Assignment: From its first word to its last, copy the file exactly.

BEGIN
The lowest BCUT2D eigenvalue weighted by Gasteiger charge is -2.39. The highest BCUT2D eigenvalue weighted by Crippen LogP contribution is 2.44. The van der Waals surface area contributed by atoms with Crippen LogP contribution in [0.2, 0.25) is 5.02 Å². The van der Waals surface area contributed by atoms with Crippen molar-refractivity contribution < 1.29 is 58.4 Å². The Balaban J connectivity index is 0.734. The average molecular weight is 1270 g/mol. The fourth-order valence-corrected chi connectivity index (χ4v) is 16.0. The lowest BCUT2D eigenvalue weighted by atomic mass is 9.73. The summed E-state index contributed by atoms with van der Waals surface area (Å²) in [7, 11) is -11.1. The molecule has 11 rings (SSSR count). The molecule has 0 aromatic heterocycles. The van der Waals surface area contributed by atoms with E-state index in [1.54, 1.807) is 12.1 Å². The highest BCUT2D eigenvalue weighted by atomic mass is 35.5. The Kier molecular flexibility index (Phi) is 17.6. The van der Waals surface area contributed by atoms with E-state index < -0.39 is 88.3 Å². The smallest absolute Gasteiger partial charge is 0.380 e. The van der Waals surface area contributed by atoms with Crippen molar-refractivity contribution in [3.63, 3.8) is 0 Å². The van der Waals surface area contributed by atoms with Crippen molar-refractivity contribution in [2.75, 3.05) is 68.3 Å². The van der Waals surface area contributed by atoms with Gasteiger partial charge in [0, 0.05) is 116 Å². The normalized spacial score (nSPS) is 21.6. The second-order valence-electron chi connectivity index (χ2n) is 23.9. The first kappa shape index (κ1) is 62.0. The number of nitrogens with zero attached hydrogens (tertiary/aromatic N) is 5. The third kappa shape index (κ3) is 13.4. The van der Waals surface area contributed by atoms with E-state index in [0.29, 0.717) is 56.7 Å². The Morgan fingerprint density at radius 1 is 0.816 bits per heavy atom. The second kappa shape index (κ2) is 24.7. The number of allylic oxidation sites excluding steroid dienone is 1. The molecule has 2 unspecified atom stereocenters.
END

The lowest BCUT2D eigenvalue weighted by Gasteiger charge is -2.39. The highest BCUT2D eigenvalue weighted by Crippen LogP contribution is 2.44. The van der Waals surface area contributed by atoms with Crippen LogP contribution in [0.2, 0.25) is 5.02 Å². The van der Waals surface area contributed by atoms with Crippen molar-refractivity contribution < 1.29 is 58.4 Å². The Balaban J connectivity index is 0.734. The average molecular weight is 1270 g/mol. The fourth-order valence-corrected chi connectivity index (χ4v) is 16.0. The lowest BCUT2D eigenvalue weighted by atomic mass is 9.73. The summed E-state index contributed by atoms with van der Waals surface area (Å²) in [7, 11) is -11.1. The molecule has 11 rings (SSSR count). The molecule has 0 aromatic heterocycles. The van der Waals surface area contributed by atoms with E-state index in [1.54, 1.807) is 12.1 Å². The highest BCUT2D eigenvalue weighted by atomic mass is 35.5. The Kier molecular flexibility index (Phi) is 17.6. The van der Waals surface area contributed by atoms with E-state index < -0.39 is 88.3 Å². The smallest absolute Gasteiger partial charge is 0.380 e. The van der Waals surface area contributed by atoms with Crippen molar-refractivity contribution in [3.63, 3.8) is 0 Å². The van der Waals surface area contributed by atoms with Crippen molar-refractivity contribution in [2.75, 3.05) is 68.3 Å². The van der Waals surface area contributed by atoms with Gasteiger partial charge in [0, 0.05) is 116 Å². The normalized spacial score (nSPS) is 21.6. The second-order valence-electron chi connectivity index (χ2n) is 23.9. The first kappa shape index (κ1) is 62.0. The number of nitrogens with zero attached hydrogens (tertiary/aromatic N) is 5. The third kappa shape index (κ3) is 13.4. The van der Waals surface area contributed by atoms with E-state index in [0.29, 0.717) is 56.7 Å². The Morgan fingerprint density at radius 1 is 0.816 bits per heavy atom. The second kappa shape index (κ2) is 24.7. The number of allylic oxidation sites excluding steroid dienone is 1. The molecule has 2 unspecified atom stereocenters.